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potassium iodide

👤by MedicineNet.com 0 comments 🕔Monday, October 6th, 2014

DRUG CLASS AND MECHANISM: Potassium iodide is a iodine-containing liquid that is used to protect the thyroid gland and to loosen secretions in the lungs (expectorant) so that they can be more easily coughed up (expectorated). Procedures that involve the use of radioactive iodine can damage the thyroid gland because the gland accumulates iodine. Non-radioactive potassium iodide can protect the thyroid gland by blocking uptake of radioactive iodine into the thyroid gland. Potassium iodide works as an expectorant by increasing secretion of thinner mucus by the lungs.



PREPARATIONS: Tablet: 65 and 130 mg. Solution: 65 and 325 mg/5 ml. Concentrated Solution: 1 g/ml

STORAGE: Potassium iodide should be stored between 15 C - 30 C (59 F - 86 F). The solution should be kept in a tightly closed bottle protected from light.

PRESCRIBED FOR: Potassium iodide is commonly used to protect the thyroid gland from injury due to radiation. Potassium iodide also is used as an expectorant in acute and chronic pulmonary diseases with excessive mucus.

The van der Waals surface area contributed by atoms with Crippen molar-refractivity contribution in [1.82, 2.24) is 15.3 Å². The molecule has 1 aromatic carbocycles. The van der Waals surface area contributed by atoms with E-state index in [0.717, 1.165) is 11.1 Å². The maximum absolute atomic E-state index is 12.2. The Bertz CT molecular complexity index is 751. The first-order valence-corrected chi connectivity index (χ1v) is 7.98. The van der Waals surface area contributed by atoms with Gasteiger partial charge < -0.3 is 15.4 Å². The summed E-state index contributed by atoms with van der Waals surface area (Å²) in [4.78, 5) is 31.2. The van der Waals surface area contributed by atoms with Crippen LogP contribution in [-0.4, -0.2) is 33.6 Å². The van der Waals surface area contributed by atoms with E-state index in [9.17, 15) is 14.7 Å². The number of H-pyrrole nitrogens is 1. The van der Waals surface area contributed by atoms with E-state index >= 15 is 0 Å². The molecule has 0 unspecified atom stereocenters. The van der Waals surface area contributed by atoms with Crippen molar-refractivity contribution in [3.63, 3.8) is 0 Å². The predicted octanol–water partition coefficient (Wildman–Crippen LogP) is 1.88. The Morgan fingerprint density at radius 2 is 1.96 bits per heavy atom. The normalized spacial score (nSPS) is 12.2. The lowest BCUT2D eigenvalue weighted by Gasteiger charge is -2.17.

Adults and children over 12 years of age and weight 150 lbs or greater:

Prevention of thyroid gland injury due to radiation: 130 mg by mouth once dailywith a maximum of one dose per day. Expectorant: 300 - 600 mg by mouth every 6 to 8 hours.


Prevention of thyroid gland injury due to radiation:

Infants of less than 1 month: 16.25 mg by mouth once daily. Maximum one dose per day. Infants of 1 month to children of 3 years of age: 32.5 mg by mouth once daily. Maximum one dose per day. Children of 3 to 12 years of age: 65 mg by mouth once daily. Maximum one dose per day.

Medically Reviewed by a Doctor on 10/6/2014

potassium iodide-oral Index

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Pharmacy Author:

Omudhome Ogbru, PharmD

Omudhome Ogbru, PharmD

Dr. Ogbru received his Doctorate in Pharmacy from the University of the Pacific School of Pharmacy in 1995. He completed a Pharmacy Practice Residency at the University of Arizona/University Medical Center in 1996. He was a Professor of Pharmacy Practice and a Regional Clerkship Coordinator for the University of the Pacific School of Pharmacy from 1996-99.

Medical and Pharmacy Editor:

Jay W. Marks, MD

Jay W. Marks, MD

Jay W. Marks, MD, is a board-certified internist and gastroenterologist. He graduated from Yale University School of Medicine and trained in internal medicine and gastroenterology at UCLA/Cedars-Sinai Medical Center in Los Angeles.

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